Then there's the irresistible irony of watching a life-saver try to operate in the midst of life-takers. When Frank is scheduled to operate on one of Nicola's enemies, the boss lets it be known that he "don' wan' da guy ta get up offa da table." Frank mulls it over and finally disobeys, only to hear an unusual rebuke for a doctor who's just completed a successful operation: "Ya screwed up!"
Sunday, March 16 (HBO)
Roy (Tom Wilkinson) and Irma (Jessica Lange) are a typical couple from rural Illinois. Their seemingly perfect marriage has fallen into a rut, so they visit the local minister for counseling. Out of the blue, the beefy Roy announces, "I was born in the wrong body. I'm a woman. I've known it all my life."
Watching Lange's reaction to this bombshell, you realize that Normal will not be an exploitation movie, but a sophisticated portrait of a marriage. A lesser actress would scream and carry on. Lange only laughs nervously, as a shell-shocked person might do in real life. The screaming and carrying on come later, when the news sinks in and she sees her world coming to an end. "There's no way you could be a woman," Irma yells at Roy. "Only a man could be this selfish!"
But it's not selfishness, as Irma comes to see. Roy really does feel like a woman, and his decision to change into one requires a certain kind of courage. Taking a deep breath, he reports to his job at the tractor factory wearing an earring. He swallows hormones and moves to the soprano section of the church choir. Irma is forced to ponder an esoteric question: Who is "Roy"? And is this still him -- the person she's always loved -- even though he's physically transformed?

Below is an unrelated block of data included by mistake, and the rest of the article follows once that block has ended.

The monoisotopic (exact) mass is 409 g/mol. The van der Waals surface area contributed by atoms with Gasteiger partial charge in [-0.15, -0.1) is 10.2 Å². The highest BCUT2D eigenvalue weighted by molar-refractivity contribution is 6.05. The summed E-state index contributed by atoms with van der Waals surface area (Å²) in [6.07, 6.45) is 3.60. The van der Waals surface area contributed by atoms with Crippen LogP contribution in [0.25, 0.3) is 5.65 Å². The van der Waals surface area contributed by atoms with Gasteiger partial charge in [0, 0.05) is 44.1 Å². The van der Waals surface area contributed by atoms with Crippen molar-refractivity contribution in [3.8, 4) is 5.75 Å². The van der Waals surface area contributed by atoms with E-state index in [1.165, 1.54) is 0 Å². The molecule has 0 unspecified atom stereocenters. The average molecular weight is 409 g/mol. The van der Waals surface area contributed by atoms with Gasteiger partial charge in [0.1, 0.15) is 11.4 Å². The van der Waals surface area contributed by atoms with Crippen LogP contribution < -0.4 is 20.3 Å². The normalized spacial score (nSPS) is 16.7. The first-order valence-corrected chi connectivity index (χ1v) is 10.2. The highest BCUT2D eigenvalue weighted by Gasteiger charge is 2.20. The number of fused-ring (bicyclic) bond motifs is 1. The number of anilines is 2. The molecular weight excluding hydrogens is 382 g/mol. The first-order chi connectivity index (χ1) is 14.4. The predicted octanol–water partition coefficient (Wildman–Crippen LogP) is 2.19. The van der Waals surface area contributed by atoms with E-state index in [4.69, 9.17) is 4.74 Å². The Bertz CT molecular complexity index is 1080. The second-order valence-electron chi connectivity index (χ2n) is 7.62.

Irma's inclined to believe it is the same old Roy, but the town is less accepting. Roy walks back to his truck after buying women's clothes and finds "YOU ARE NOT NORMAL" scribbled on the door. But he is normal, at least if you accept the film's definition of the term: the state in which a person feels most comfortable.
Tough Crowd With Colin Quinn
Monday-Thursday Comedy Central)
Quinn's new series is a more aggressive Politically Incorrect. He and his comedian friends sit on couches chewing over current events and hot-button issues. The commentators are as nasty as they wanna be, and usually nastier than you want them to be. Last week's debut episode hit rock bottom within seconds, allowing the guests to tee off on retarded people sentenced to death.
On the other hand, the show's format -- comedians topping one another -- is bound to yield its share of zingers. My favorite moment from last week was Greg Giraldi's answer to the question "Do kids become more violent when they see violence in the media?" "Kids go out and see Keanu Reeves movies all the time," Giraldi replied, "and they don't go out and become crappy actors."